Child Support

"Chart" Does Not Address Combined Incomes In Excess of $180,000  

The Guideline Chart” provides basic child support figures for “combined adjusted actual incomes” up to $180,000.00.  Above that figure, the amount of basic child support can become more complicated.


However, in an attempt to keep the calculation as straight-forward as possible, Courts in Maryland (There are exceptions to what I am saying here) start with the idea that the minimum amount of basic child support is the amount which would be owed if the “combined adjusted actual incomes” were $180,000.00 per year.  Beyond and above that, the Court can move in one of two directions.

Actual Expense Method-Court Discretion

First, the court can look at all other factors which had traditionally been considered in making child support awards; i.e., the actual expenses of raising the children, the financial circumstances of the parties, their station and standing in life, the age of the parties and the children, their physical conditions and the expenses to educate the children. Once that route is taken, all of the traditional debates about whether expenses have actually been incurred, whether they ought to have been incurred etc. rise to the surface and open up all sorts of avenues for dispute.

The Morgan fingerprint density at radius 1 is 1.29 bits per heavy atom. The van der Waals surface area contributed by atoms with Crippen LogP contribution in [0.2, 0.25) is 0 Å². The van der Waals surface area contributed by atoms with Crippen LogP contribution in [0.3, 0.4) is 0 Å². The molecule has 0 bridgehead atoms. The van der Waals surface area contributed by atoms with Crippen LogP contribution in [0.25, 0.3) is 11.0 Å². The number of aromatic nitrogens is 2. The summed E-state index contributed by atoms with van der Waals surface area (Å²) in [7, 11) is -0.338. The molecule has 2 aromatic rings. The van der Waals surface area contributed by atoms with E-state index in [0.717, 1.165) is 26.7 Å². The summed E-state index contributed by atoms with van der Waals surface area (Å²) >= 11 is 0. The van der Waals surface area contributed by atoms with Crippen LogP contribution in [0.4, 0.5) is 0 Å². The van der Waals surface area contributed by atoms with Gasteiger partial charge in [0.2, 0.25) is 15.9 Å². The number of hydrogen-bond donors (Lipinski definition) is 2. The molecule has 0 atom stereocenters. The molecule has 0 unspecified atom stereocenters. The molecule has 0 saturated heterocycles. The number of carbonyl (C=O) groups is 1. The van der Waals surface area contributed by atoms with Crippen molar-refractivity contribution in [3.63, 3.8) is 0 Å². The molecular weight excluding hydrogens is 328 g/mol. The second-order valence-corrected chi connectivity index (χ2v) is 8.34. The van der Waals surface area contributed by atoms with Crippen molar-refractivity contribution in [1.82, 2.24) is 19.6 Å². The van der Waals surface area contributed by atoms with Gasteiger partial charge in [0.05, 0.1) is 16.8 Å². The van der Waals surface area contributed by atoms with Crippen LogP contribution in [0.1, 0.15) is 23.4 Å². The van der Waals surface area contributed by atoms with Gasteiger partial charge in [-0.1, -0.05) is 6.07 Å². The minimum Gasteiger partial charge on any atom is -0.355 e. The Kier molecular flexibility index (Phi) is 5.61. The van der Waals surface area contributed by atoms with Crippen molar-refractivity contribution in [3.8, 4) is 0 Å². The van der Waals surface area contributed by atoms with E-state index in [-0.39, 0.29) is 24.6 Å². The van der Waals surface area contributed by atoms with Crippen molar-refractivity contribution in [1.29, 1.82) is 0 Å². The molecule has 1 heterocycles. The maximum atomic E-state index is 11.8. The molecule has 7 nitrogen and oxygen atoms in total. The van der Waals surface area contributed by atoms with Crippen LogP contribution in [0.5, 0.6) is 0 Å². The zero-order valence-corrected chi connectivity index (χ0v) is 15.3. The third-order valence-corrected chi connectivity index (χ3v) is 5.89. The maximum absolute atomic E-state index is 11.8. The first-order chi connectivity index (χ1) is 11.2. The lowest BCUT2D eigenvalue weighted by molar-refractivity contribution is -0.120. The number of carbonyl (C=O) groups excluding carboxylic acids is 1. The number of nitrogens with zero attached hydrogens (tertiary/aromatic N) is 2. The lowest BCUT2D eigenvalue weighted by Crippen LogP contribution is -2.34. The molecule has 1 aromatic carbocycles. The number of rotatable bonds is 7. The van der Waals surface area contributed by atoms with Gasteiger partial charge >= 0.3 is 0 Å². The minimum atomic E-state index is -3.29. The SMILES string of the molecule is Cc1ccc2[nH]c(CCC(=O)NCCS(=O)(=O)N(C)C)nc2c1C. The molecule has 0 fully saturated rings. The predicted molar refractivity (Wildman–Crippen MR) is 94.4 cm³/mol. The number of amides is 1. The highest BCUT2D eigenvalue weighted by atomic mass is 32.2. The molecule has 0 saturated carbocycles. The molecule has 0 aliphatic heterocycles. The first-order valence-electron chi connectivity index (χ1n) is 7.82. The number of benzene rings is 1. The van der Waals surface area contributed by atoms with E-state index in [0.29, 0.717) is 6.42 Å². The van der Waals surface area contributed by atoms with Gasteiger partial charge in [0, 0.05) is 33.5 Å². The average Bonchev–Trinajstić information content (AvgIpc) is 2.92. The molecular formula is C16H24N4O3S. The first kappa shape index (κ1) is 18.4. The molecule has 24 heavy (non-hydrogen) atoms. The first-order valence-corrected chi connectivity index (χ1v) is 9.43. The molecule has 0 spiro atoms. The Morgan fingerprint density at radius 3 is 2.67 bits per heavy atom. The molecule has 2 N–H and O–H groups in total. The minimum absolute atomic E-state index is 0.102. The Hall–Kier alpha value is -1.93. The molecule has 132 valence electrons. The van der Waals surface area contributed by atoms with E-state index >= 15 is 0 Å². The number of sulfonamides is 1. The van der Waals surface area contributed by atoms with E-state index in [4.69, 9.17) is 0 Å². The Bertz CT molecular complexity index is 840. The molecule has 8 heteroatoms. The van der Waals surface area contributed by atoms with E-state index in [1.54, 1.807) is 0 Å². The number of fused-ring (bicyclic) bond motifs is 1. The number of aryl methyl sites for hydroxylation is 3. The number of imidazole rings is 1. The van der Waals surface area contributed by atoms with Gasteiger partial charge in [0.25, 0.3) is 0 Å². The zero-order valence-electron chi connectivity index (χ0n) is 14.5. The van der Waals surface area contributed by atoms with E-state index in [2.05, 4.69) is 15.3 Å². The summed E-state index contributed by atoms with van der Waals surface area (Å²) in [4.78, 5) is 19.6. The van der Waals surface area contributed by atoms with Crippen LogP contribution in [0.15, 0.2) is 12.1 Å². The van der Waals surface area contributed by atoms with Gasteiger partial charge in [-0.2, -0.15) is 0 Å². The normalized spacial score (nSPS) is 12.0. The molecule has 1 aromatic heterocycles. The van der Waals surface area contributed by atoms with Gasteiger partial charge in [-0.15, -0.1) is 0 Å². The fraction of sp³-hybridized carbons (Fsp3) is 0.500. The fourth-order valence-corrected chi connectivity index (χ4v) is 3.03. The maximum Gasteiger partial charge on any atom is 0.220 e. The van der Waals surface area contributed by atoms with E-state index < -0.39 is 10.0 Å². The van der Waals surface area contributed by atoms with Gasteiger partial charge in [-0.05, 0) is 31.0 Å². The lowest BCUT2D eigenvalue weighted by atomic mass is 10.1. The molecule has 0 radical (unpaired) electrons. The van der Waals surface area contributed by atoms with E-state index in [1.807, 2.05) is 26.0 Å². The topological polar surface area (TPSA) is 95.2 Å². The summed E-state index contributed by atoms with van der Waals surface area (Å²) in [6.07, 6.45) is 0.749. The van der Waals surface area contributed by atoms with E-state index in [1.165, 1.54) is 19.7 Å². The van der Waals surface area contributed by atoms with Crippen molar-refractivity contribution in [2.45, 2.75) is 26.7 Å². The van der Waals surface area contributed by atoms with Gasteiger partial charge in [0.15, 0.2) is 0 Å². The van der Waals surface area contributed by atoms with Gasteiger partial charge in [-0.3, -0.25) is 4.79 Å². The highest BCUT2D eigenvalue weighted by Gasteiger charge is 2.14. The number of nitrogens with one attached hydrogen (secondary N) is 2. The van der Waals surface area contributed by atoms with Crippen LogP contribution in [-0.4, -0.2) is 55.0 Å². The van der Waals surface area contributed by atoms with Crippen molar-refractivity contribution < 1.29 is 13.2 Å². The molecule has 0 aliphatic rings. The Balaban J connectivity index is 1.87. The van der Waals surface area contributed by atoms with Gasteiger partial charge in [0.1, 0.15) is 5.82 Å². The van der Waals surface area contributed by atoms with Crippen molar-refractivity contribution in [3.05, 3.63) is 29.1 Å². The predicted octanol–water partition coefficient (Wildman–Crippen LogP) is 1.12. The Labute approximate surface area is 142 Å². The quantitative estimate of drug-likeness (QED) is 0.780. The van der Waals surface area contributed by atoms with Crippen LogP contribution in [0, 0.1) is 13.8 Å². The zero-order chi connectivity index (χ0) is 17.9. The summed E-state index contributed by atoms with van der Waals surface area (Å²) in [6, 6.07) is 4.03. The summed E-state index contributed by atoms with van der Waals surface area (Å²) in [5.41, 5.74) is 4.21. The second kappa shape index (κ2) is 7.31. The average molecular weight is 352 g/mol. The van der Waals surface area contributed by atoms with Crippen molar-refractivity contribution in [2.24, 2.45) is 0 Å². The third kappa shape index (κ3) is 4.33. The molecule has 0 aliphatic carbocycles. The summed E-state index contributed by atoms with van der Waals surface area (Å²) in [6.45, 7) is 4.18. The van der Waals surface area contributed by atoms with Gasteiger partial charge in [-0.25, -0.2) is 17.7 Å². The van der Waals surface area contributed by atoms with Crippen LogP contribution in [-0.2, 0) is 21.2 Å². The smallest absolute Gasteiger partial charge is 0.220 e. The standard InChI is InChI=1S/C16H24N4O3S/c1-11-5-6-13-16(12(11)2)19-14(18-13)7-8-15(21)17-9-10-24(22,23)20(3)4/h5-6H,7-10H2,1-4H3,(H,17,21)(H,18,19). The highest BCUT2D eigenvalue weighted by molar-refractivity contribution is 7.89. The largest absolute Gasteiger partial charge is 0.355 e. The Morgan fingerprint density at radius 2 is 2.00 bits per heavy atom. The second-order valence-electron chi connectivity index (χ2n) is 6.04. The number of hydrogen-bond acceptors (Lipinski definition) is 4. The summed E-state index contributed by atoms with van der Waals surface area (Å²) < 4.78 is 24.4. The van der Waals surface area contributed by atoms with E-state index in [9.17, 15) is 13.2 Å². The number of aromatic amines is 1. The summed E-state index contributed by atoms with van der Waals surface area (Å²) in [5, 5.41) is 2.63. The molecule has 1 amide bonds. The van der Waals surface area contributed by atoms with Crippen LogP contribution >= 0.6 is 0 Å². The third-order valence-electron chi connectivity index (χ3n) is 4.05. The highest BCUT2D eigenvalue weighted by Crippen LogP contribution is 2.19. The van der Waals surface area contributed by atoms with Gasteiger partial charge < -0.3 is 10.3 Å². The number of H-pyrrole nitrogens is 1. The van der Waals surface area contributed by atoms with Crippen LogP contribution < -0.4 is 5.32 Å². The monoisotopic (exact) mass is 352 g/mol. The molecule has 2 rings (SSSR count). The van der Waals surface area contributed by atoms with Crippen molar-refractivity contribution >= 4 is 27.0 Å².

Some courts may use what is known as the “extrapolation” method. The principle purpose of this method is to increase predictability and certainty, and by doing so, to increase the frequency of settlement. This method assumes that for each additional $1000.00 in combined actual incomes in excess of the $180,000.00 limit, the amount of child support will increase by a fixed percentage, usually an amount approximating 8% per $1000.00 of incremental combined incomes.

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